CNJ K-1as

Discussion in 'HO Scale Model Trains' started by e-paw, Jun 22, 2008.

  1. e-paw

    e-paw Member

    :thumb:I just primed my CNJ 4-8-0 THAT I have bin working off and on with over the last few years. Now she is ready for paint:rolleyes:. When my rivets (for the valve gear) and decals come in I'll finish up.

    Attached Files:

  2. MilesWestern

    MilesWestern Active Member

    e-paw! All that beautiful work and you're going to put a lens-less, askew headlight with the bulb sticking out on this thing, please(!) assure me that this is not the case!
  3. Squidbait

    Squidbait Recovering ALCO-holic

    That's going to be a neat looking loco (once you put a lens in the headlight! :p )... is it brass, or did you kitbash it?
  4. e-paw

    e-paw Member

    :mrgreen:No,no,no,:mrgreen: That bulb is just a temp. The boiler is brass that I rolled myself .The cab is a slightly modified cab from a New One 4-6-0 Camel back from the 60's (I think). The tender is a Bethlehem car works kit (not shown). the pilot is scratch built from brass ,along with most other detail parts. The drive is a heavily reworked Mantua frame with a Sigami can motor W/custom turned fly wheel. NWSL gears and Mantua drivers. The valve gear is scratch built (almost complete). Cylinders are modified Bowser. And last but not least the fire box is scratch built from brass and plastic with help from Bethlehem car works parts. I have other pics posted somewhere on this site.
  5. doctorwayne

    doctorwayne Active Member

    Great looking work, e-paw, and much more ambitious than anything that I've done. I hope that you've got both a right-handed and a left-handed fireman lined up for that loco, though. ;):-D I look forward to seeing some photos of the completed loco.

  6. e-paw

    e-paw Member

    At one time 2 fireman were used. Somewhere around 1930 duplex stokers were installed. That small box on the foot plate under and between the fire box doors is it's cover.
  7. e-paw

    e-paw Member

    The Paints Still Wet

    the new air brush came in the mail yesterday:thumb: so I had to give it a try. Now if only my decals and valve gear rivets would come in:confused: I could get some more dun on the old 4-8-0.

    Attached Files:

  8. Chessie6459

    Chessie6459 Gauge Oldtimer

    Looks Great. :D
  9. Gary Pfeil

    Gary Pfeil Active Member

    Very nice!
  10. steamhead

    steamhead Active Member

    E-Paw....Nice work....:thumb:

    What color is that...?

    Let's see some more....:mrgreen:
  11. Triplex

    Triplex Active Member

    I sometimes think I like late steam better. Then I realize I also like Atlantics, compound Mallets, at least the larger narrow gauge engines... and camelbacks. And I realize I can't make that generalization, as the exceptions are almost as numerous as the rule. I'm waiting to see this one assembled.
  12. e-paw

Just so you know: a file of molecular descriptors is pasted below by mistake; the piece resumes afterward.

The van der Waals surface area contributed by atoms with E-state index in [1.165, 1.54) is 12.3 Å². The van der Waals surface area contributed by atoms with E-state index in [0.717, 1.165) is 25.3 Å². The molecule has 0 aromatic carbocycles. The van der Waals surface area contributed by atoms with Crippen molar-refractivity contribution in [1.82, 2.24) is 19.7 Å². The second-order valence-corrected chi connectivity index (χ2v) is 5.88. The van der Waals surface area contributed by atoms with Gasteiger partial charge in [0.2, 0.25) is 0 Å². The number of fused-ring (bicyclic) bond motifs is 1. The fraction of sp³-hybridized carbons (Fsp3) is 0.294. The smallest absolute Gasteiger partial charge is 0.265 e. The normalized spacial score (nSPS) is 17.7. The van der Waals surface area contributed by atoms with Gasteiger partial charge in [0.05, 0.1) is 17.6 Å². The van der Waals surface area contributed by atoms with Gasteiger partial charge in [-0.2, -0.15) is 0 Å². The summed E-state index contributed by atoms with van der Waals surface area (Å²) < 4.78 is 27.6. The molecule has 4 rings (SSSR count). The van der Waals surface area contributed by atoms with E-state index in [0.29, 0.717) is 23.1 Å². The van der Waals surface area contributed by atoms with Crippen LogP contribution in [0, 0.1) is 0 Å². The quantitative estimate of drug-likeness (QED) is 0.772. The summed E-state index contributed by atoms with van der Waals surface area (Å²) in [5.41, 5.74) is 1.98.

e-paw Member

    got some more done.

    take a look.

    Attached Files:

  13. e-paw

    e-paw Member

    one last pic.

    last one...

    Attached Files:

  14. steamhead

    steamhead Active Member

    Lookin' real gooooodd...!!!

    Can't wait to see'er finished.....

    BTW...What was the logic behind the "camelback" design...?
  15. Squidbait

    Squidbait Recovering ALCO-holic

    These locos were found in the Northeast, and were typically on roads that hauled anthracite coal. Anthracite burns cleanly, but slowly, as it is very hard, and doesn't produce as much heat as bituminous coal.

    To burn it efficiently in a steam locomotive required special design considerations. You can read a long version here. The short version is that because of the huge grate area, they decided moving the engineer ahead of the firebox would give him a better view, while the rear porch would suffice for the fireman.
  16. CNJ999

    CNJ999 Member

    Worth noting too is that the primary justfication for this design was that it burned culm, an anthracite waste product available on many coal-hauling roads at no cost. Thus, the financial savings was considerable.

    Those modelers unfamiliar with the background history of these engines will often "fill" their tenders with a regular grade of lump coal. However, what was to be found in the prototype looked more like black dirt and is rarely modeled as such. To keep it from simply flying away, the coal pile was typcially hosed down before the loco left the yard facilities. I'd have to say that firing a camelback had to be about the filthiest job in the entire RR industry.

    The closest I've seen anyone come to modeling the look of culm was a West Coast camelback fan who made his by putting a charcoal bricket through a blender set on high speed!

  17. Chessie6459

    Chessie6459 Gauge Oldtimer

    Looking Great. :D
  18. 5450pete

    5450pete New Member


    That is great work! I love camelbacks and yours is a scratchbuilt beauty! The work you put into it makes a beautiful model.

    Well done!
  19. GN.2-6-8-0

    GN.2-6-8-0 Member

    That is definitly one very handsome steamer :thumb:

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